The gas from which ammonia has been removed is introduced to the exhaust line 11 through the valve 10.

At the point of time when the ammonia adsorption with the adsorbent 5 reaches the saturated adsorption or close to the saturated adsorption, the valves 2, 10 are closed and the valves 2′, 10′ are opened to make changeover of the ammonia passage to the adsorption tubes 4′ that are packed inside with the adsorbent 5′ and housed in the adsorber 3′ equipped with the heat transfer medium inlet 6′ and the heat transfer medium outlet 7'so as to initiate ammonia adsorption. Subsequently, the valve 12 is opened and the adsorption tubes 4 are evacuated by means of the vacuum pump 14 through the ammonia recovery line 13 for a short period of time, when the recovered gas is introduced in the surge tank 23 through the valve 15 opened. Thereafter, the valves 17, 20 are opened in the state that the valve 15 is closed and the vacuum pump 14 is in operation, the pressurizing pump 19 is operated and at the same time, the adsorption tubes 4 are heated by passing a heat transfer medium such as hot water or steam through the space between the adsorption tubes 4 and the shell of the adsorber 3 to recover the desorbed ammonia in the recovered ammonia tank 21 through the buffer tank 18. The ammonia thus recovered is stored in the recovered ammonia tank 21, and is taken out at need through the valve 22.

After the completion of ammonia recovery, the evacuation of the adsorption tubes 4 is discontinued, and the adsorbent 5 in the adsorption tubes 4 is allowed to cool to around ordinary temperature. At the same time, in the adsorption tubes 4 is introduced the outlet gas from the adsorber 3′ or an inert gas coming from piping equipped otherwise so that the pressure in the adsorption tubes 4 is brought back to atmospheric pressure so as to prepare for the next changeover operation.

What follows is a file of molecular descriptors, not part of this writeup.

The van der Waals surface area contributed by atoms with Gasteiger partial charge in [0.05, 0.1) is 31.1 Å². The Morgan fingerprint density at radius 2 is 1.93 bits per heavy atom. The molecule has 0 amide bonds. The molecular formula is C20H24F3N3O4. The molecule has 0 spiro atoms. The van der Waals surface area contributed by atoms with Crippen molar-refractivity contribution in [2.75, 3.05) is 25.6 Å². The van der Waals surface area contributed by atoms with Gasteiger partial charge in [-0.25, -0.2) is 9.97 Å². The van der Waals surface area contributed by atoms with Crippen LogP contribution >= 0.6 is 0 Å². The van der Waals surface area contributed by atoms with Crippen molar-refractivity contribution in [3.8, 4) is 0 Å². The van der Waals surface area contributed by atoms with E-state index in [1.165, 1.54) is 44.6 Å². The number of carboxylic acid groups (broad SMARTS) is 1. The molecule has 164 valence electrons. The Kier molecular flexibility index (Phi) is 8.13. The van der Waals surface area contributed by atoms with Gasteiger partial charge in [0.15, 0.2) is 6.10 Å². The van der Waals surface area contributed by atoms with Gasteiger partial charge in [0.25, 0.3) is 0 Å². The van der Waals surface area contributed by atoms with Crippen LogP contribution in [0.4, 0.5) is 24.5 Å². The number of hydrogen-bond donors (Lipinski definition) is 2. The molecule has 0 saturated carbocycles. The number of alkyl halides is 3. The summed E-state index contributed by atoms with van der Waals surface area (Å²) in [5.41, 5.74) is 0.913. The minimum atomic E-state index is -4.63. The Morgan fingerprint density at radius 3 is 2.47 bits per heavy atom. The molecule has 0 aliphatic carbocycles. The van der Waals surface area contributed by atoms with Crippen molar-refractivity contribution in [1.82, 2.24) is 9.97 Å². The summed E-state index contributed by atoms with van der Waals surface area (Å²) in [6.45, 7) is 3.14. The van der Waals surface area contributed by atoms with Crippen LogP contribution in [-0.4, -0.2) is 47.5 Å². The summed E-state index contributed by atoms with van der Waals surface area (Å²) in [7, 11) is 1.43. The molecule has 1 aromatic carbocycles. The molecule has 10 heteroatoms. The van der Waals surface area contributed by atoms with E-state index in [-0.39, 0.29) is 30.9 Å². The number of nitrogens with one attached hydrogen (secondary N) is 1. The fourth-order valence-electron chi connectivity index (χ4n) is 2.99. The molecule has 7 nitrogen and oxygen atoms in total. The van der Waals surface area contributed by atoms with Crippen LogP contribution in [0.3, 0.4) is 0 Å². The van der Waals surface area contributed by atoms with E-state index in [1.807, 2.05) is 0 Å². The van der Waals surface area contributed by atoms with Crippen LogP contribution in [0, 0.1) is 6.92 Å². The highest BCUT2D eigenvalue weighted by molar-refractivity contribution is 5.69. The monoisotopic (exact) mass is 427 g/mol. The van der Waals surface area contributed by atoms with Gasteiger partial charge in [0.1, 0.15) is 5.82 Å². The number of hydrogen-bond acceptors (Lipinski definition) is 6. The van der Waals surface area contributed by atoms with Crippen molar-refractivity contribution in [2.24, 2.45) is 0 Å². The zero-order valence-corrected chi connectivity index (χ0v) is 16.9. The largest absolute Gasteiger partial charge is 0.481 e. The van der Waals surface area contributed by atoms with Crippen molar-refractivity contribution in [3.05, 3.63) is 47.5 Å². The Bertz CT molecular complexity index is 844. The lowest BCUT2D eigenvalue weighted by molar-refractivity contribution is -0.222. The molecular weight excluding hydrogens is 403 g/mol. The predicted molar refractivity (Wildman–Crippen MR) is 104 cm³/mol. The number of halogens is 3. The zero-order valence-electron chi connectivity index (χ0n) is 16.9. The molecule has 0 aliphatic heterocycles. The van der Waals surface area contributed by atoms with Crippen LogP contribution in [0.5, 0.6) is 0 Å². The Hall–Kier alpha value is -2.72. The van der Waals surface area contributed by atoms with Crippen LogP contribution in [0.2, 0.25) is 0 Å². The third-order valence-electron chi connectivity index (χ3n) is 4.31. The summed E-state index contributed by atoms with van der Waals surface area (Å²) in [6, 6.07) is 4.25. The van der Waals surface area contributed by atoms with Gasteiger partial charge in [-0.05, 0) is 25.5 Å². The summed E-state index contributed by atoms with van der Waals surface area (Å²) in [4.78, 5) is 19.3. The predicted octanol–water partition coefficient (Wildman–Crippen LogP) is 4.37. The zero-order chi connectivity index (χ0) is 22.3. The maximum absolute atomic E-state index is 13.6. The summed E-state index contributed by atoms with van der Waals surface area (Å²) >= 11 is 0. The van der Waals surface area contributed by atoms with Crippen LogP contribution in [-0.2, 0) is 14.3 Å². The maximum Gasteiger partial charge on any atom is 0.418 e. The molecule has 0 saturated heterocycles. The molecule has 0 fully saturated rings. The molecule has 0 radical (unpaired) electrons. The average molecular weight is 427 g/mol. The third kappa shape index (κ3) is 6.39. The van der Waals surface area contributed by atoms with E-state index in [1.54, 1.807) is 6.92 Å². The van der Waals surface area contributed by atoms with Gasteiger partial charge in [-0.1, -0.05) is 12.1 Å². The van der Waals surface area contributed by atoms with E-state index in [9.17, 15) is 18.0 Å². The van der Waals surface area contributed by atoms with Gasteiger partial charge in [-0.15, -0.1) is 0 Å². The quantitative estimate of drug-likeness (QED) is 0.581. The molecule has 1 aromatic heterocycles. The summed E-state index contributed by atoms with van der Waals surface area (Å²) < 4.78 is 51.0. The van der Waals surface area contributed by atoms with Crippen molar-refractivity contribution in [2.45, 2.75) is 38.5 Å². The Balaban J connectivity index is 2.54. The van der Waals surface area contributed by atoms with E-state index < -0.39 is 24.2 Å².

The operation of the adsorber 3′ is put into practice in the same manner as in the adsorber 3, but the operation after the completion of ammonia adsorption is carried out with the valve 12′ being opened instead of the valve 12.

The recovered gas in the surge tank 23 is introduced into the ammonia exhaust line 1 at a low flow rate through the valve 24 and the exhaust gas circulation line 16.

The adsorption tubes to be used for the adsorber according to the present invention has each an inside diameter usually in the range of 25 to 300 mm, preferably 50 to 150 mm. The inside diameter thereof, when being smaller than 25 mm, results in such disadvantage that a large number of adsorption tubes are required because of lessened packing amount of the adsorbent per each tube, thereby not only increasing the production cost of the adsorber but also lowering the volumetric efficiency of the adsorber. On the contrary, the inside diameter thereof, when being larger than 300 mm, gives rise to such defect as the lowering of heat transfer in the case of cooling or heating the adsorption tubes.

The above-mentioned adsorption tubes each have a length usually in the range of 250 to 3,000 mm, preferably 500 to 1,500 mm. The length thereof, when being less than 250 mm, leads to such disadvantage as lessened packing amount of the adsorbent per each tube in spite of intricate structure of the adsorber, whereas the length thereof, when being more than 3,000 mm, brings about such drawback as increased pressure loss for the ammonia-containing gas.

The shapes of the shell portion and shell cover portions (gas introduction portion and gas exhaust portion) are each not specifically limited. However, the shell portion is preferably in the form of cylinder, and at the same time, the shell cover portions are each preferably in the form of cup or dish from the viewpoint of preserving pressure tightness at the time of desorptively recovering ammonia under reduced pressure.